In her home, in the very same community Levi is talking about, Fuchs confides this little tidbit for verification. “We bought this house in 1999 for a price that you couldn’t buy a three-bedroom fixer upper now.”

Back in Ohio, the 26-year old Smith tells me how Cincinnati’s Jewish community has begun to offer first time campers who want to attend a Jewish overnight camp a monetary gift of up to $1,000. Another community fund offers $6,000 to Jewish high school students who want to take a trip to Israel, similar to the very popular and ever-growing Birthright program which has already sent more than 110,000 young Jews to Israel since its inception six years ago. Incentives like these make these options more attractive to parents who otherwise would not send their children to a Jewish program.

But gifts to families are not the only answer. Many Jewish organizations are also on the receiving end of such charity. This past summer, the largest donation in the history of Jewish philanthropy was given to Yeshiva University in New York. Ronald P. Stanton, a proponent of the school for many years, pledged $100 million to the university. The gift will allow the school to hire new faculty, pay for research, erect new buildings, and help fund countless other initiatives around campus that would have otherwise lain dormant.

The gift prompted much talk in the non-profit sector. If Stanton could single-handedly solve one school’s financial woes, how many more people are there in America that could do the same for other schools in the same position?

Prominent Chicago businessman George Hanus came up with an idea a few years back: He wanted every American Jew to leave five percent of their estate to a superfund intended to cover the costs of school tuition for every Jewish kid in America. “Jewish education is a communal responsibility,” he tells me when I catch up with him on the phone from Israel where he’s visiting. “If we say that each community is responsible to provide an education for its own children, then the entire concept changes — it’s no longer schooling just for the rich or the Orthodox.”

“The high cost of Jewish living is outrageous,” he goes on. “If the community wants to ensure that there will be another generation, then it needs to focus on reducing the costs.”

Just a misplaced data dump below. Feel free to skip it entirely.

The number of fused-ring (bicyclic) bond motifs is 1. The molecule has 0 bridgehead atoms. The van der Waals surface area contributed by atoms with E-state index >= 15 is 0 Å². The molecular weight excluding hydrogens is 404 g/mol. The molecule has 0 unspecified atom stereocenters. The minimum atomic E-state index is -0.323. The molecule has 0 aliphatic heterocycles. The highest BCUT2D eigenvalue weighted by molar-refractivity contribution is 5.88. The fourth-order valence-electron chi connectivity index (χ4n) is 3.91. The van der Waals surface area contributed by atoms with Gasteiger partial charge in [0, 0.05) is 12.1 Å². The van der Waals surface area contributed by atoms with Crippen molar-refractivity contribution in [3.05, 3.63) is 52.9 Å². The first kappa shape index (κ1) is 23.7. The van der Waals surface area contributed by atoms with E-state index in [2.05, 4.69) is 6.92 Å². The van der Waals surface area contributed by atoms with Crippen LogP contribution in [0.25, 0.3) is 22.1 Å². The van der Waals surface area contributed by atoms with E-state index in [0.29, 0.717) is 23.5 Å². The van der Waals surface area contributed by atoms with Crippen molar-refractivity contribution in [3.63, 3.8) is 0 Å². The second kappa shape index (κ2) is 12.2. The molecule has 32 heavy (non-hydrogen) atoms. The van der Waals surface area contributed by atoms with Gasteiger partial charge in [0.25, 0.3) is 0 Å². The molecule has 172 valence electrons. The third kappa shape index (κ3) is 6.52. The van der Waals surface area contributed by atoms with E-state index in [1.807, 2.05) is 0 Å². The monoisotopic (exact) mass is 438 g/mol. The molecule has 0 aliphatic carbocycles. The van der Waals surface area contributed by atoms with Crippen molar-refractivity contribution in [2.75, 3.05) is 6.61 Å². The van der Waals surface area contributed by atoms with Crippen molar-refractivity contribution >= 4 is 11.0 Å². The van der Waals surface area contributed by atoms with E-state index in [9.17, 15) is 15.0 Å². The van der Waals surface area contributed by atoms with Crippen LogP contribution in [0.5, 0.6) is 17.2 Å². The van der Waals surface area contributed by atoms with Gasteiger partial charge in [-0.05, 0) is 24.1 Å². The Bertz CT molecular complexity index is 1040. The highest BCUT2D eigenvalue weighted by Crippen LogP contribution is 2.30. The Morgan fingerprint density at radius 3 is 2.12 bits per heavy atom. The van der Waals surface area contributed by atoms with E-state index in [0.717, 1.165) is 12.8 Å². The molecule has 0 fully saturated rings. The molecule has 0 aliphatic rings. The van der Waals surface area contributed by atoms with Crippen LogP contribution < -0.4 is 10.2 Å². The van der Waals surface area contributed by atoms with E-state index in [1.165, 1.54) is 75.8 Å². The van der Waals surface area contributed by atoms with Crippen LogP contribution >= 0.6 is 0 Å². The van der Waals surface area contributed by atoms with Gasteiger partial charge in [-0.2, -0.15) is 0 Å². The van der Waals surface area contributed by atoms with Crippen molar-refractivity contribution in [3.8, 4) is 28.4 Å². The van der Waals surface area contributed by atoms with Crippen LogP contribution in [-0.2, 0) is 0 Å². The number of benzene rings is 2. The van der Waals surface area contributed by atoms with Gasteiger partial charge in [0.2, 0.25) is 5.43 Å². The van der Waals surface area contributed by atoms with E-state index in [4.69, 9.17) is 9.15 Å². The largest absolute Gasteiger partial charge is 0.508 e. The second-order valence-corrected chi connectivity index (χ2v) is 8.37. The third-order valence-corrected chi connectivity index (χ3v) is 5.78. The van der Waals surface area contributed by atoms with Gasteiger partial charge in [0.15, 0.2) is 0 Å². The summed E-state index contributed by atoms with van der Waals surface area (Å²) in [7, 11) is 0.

He has successfully established the superfund in Chicago, which raises $700,000 each year to be distributed to Jewish schools in the area. Hanus hopes Chicago will serve as a model that other cities can duplicate for their own communities.

Pragmatically speaking though, many schools can’t wait for a grander scheme solution and are trying to raise money on their own to meet their rising operating costs. “Development is a buzz word in many non-profit organizations today,” says Michael Edelstein, assistant to the national business office for Ramah Camps. “A well-marketed organization builds awareness of their product,” Edelstein explains. “A lot of our camps have hired development directors to help market and promote the camp itself, through things like brochures and videos, in order to raise funds.”


Some say the issue is not the high cost of living Jewish, it’s how important (or less so) it is to American Jews today. Dr. Barry Chiswick, research professor and the head of the economics department at the University of Chicago, has done extensive research on this topic. “We do know that Jews have high levels of occupation and hence high earnings compared to non-Jews in the United States,” he explains. “But it is more the question of how American Jews wish to spend their money and time resources — vacations in the Bahamas and in Paris versus trips to Eilat and Jerusalem? How many Saturdays on the golf course versus how many in the synagogue? The issue is more, how do Jews want to allocate time and money resources, than are there enough resources.